Hunter: When I do that initial rewrite (the day after I do the first draft) I look to make it immediate. (See original list of things I add.) That’s also when I add the reaction the character has to the rising conflict. These are mostly smaller things and may take place in dialogue or stage direction. (“He swatted flies, his gestures jerky.” As opposed to “He swatted flies, the gesture lazy.”) It isn’t big things. They don’t smell everything, every time, or get sweaty every time. It’s small hints that are sometimes accidently expressed in a passive voice. The third draft takes out the passive voice and searches for every single, “he felt, he heard,” etc. and turn them into action.
It’s a process. Like building a house: Foundation. Wall-studs and roofing-studs. Roof. Electrical and plumbing. Wallboard. Then the pretty stuff, like painting and such. And it’s why my muse is such an ugly, mean bastard. There’s so much work to do.
Schubert: For clarification, how do you see these two lines as being fundamentally different? Why do you prefer the one over the other? “He swatted flies, his gestures jerky.” As opposed to “He swatted flies, the gesture lazy.”
Hunter: LOL. I was half asleep when I wrote that.
But actually the second one is more passive and it is ‘telling’. The big difference here is between his and the. The first one is inside the POV character’s head; the second might be what the POV character sees. A better expression of this concept would be, “She felt the ocean rising on her thighs, warm, caressing, as the tide came in.” vs.: “The ocean caressed her thighs, warm, rising with the tide.” It’s all very subtle.
Schubert: One of my favorite things on the Magical Words blog (www.MagicalWords.net) were the posts where you showed two different ways of writing something and then discussed why one was more effective than the other. You’ve done that again here and it’s amazing to see what a difference a seemingly tiny difference in word-choice can make. The idea of building a sentence around a pronoun to make it more intimate vs. building it around the word ‘the’ seems too simple to make that much difference, yet the effect is undeniable. Very intriguing.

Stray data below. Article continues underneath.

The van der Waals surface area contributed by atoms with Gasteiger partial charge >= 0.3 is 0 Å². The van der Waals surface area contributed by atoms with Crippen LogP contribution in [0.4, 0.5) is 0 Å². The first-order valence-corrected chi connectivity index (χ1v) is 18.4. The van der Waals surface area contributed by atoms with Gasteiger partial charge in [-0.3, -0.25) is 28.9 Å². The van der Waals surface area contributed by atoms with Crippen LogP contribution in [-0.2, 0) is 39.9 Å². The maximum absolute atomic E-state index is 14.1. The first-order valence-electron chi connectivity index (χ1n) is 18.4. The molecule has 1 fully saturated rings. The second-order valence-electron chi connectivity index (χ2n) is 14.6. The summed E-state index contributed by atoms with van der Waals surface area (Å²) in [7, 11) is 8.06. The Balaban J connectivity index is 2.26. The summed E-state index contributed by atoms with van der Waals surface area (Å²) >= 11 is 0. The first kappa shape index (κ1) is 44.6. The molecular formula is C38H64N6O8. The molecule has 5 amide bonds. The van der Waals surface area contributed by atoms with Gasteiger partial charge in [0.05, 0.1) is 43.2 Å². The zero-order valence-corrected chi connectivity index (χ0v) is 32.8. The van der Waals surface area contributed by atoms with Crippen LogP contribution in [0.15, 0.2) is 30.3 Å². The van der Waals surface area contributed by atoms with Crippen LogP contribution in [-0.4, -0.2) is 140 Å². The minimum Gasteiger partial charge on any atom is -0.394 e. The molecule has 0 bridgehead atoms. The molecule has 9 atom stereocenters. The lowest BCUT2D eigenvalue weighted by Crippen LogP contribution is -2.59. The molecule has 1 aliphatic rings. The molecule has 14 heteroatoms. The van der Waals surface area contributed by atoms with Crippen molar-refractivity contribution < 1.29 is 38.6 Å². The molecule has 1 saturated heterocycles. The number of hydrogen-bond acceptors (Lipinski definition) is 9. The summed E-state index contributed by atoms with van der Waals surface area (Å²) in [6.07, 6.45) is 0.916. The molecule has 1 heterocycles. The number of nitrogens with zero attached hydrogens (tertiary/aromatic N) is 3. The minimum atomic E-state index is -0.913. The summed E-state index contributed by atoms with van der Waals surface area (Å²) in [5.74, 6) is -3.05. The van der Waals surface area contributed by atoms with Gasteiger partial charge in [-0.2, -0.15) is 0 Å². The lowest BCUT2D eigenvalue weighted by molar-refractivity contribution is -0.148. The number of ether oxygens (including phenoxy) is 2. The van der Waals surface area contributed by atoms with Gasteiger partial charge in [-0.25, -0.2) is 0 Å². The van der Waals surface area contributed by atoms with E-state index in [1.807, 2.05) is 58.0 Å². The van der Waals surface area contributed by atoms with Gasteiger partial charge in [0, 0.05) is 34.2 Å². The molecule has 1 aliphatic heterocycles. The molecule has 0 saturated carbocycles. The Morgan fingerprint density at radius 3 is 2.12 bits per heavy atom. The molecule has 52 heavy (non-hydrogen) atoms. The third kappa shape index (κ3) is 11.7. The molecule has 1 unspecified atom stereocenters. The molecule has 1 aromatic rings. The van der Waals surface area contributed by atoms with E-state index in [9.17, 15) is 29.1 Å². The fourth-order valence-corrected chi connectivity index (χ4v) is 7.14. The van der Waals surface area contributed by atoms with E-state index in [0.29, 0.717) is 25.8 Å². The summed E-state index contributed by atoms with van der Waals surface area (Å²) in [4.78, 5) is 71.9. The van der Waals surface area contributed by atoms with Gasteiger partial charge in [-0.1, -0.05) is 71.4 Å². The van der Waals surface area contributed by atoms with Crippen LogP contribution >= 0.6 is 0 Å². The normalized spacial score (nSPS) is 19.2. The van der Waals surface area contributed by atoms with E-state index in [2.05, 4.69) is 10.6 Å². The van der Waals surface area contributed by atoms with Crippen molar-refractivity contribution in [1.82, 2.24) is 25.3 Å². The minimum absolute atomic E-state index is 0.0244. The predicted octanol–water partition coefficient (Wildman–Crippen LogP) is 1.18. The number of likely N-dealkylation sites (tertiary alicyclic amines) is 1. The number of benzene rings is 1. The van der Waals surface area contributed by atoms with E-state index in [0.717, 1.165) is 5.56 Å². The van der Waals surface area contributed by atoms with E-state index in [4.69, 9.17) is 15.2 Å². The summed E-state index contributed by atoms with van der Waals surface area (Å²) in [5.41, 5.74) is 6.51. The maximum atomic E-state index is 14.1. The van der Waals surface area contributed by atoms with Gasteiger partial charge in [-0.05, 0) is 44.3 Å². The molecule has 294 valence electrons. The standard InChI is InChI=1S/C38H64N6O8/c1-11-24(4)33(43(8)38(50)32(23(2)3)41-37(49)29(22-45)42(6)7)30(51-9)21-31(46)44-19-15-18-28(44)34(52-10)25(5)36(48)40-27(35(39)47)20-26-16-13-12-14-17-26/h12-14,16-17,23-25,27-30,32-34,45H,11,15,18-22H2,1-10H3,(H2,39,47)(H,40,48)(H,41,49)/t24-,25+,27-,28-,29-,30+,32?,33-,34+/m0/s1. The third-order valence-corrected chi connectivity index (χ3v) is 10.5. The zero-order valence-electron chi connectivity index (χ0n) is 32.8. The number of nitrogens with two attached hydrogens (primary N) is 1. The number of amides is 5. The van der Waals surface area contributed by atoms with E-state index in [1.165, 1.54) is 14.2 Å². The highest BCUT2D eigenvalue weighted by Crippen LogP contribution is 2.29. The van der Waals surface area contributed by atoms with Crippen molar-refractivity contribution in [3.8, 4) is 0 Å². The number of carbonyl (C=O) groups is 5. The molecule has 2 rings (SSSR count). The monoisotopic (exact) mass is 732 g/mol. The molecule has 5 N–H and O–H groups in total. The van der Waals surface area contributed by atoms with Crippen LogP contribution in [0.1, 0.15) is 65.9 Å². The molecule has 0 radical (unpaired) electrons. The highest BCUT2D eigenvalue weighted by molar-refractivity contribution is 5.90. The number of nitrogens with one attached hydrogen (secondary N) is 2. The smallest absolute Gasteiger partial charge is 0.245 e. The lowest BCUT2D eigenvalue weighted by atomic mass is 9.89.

Hunter: It’s my version of show-don’t-tell. It’s a lot easier to see what works when you hold it up next to something that’s not as effective.
Schubert: Speaking of effective, I can’t help but notice that in addition to the language in your second example being livelier, it’s also more efficient: ten words vs. fifteen. Fewer words, greater impact. What more can a writer ask for?
Hunter: Thank you. I call it the micro edit.
Schubert: And I’m going to call this a micro interview, because I think we’re done.
Schubert:Thanks for the time and insight.
Hunter: My pleasure.
The Lawless Lands anthology is available now. Faith’s story, “Wolves Howling in the Night” is just a few pages before my own, “Calliope Stark: Bone Tree Bounty Hunter.”
Edmund R. Schubert is author of one novel, Dreaming Creek, and 50+ short stories. Select early short stories are collected in The Trouble with Eating Clouds; newer ones can be found in This Giant Leap. Schubert also edited and contributed to the non-fiction book, How to Write Magical Words. After editing the online magazine InterGalactic Medicine Show (IGMS) for ten years (including publishing three IGMS anthologies and winning two WSFA Small Press Awards), Schubert resigned from editing in 2016 to make writing his primary focus. He is currently a graduate student at Converse College, working on his MFA.